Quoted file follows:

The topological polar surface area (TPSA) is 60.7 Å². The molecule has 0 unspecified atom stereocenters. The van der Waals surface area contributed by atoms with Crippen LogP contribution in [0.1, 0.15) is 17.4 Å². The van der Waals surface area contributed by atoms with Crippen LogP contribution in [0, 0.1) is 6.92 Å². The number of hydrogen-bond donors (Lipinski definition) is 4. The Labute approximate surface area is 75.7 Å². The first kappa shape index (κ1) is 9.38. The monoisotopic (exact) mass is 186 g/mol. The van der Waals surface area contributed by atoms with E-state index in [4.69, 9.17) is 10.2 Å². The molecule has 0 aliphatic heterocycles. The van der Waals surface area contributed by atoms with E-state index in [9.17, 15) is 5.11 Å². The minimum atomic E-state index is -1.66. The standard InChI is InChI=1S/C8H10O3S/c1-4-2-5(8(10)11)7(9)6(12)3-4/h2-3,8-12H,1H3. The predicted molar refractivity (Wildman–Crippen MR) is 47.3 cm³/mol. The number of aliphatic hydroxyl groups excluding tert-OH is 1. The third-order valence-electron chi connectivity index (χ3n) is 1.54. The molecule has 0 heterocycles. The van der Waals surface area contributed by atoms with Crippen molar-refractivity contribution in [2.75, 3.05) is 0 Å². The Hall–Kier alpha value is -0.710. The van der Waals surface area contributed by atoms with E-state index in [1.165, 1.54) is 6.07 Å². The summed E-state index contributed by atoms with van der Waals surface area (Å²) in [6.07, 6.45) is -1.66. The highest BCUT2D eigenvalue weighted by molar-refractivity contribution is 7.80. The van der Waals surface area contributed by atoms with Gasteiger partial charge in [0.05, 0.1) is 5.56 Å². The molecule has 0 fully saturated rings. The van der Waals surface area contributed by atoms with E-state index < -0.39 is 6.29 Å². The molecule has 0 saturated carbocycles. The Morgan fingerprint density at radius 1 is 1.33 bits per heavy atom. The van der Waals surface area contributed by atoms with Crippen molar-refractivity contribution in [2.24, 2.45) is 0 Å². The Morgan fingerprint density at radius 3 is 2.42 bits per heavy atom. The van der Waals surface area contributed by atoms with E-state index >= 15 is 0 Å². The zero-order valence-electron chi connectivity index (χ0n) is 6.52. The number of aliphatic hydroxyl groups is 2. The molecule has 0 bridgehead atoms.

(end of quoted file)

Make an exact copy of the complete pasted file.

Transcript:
The topological polar surface area (TPSA) is 60.7 Å². The molecule has 0 unspecified atom stereocenters. The van der Waals surface area contributed by atoms with Crippen LogP contribution in [0.1, 0.15) is 17.4 Å². The van der Waals surface area contributed by atoms with Crippen LogP contribution in [0, 0.1) is 6.92 Å². The number of hydrogen-bond donors (Lipinski definition) is 4. The Labute approximate surface area is 75.7 Å². The first kappa shape index (κ1) is 9.38. The monoisotopic (exact) mass is 186 g/mol. The van der Waals surface area contributed by atoms with E-state index in [4.69, 9.17) is 10.2 Å². The molecule has 0 aliphatic heterocycles. The van der Waals surface area contributed by atoms with E-state index in [9.17, 15) is 5.11 Å². The minimum atomic E-state index is -1.66. The standard InChI is InChI=1S/C8H10O3S/c1-4-2-5(8(10)11)7(9)6(12)3-4/h2-3,8-12H,1H3. The predicted molar refractivity (Wildman–Crippen MR) is 47.3 cm³/mol. The number of aliphatic hydroxyl groups excluding tert-OH is 1. The third-order valence-electron chi connectivity index (χ3n) is 1.54. The molecule has 0 heterocycles. The van der Waals surface area contributed by atoms with Crippen molar-refractivity contribution in [2.75, 3.05) is 0 Å². The Hall–Kier alpha value is -0.710. The van der Waals surface area contributed by atoms with E-state index in [1.165, 1.54) is 6.07 Å². The summed E-state index contributed by atoms with van der Waals surface area (Å²) in [6.07, 6.45) is -1.66. The highest BCUT2D eigenvalue weighted by molar-refractivity contribution is 7.80. The van der Waals surface area contributed by atoms with Gasteiger partial charge in [0.05, 0.1) is 5.56 Å². The molecule has 0 fully saturated rings. The van der Waals surface area contributed by atoms with E-state index < -0.39 is 6.29 Å². The molecule has 0 saturated carbocycles. The Morgan fingerprint density at radius 1 is 1.33 bits per heavy atom. The van der Waals surface area contributed by atoms with Crippen molar-refractivity contribution in [2.24, 2.45) is 0 Å². The Morgan fingerprint density at radius 3 is 2.42 bits per heavy atom. The van der Waals surface area contributed by atoms with E-state index >= 15 is 0 Å². The zero-order valence-electron chi connectivity index (χ0n) is 6.52. The number of aliphatic hydroxyl groups is 2. The molecule has 0 bridgehead atoms.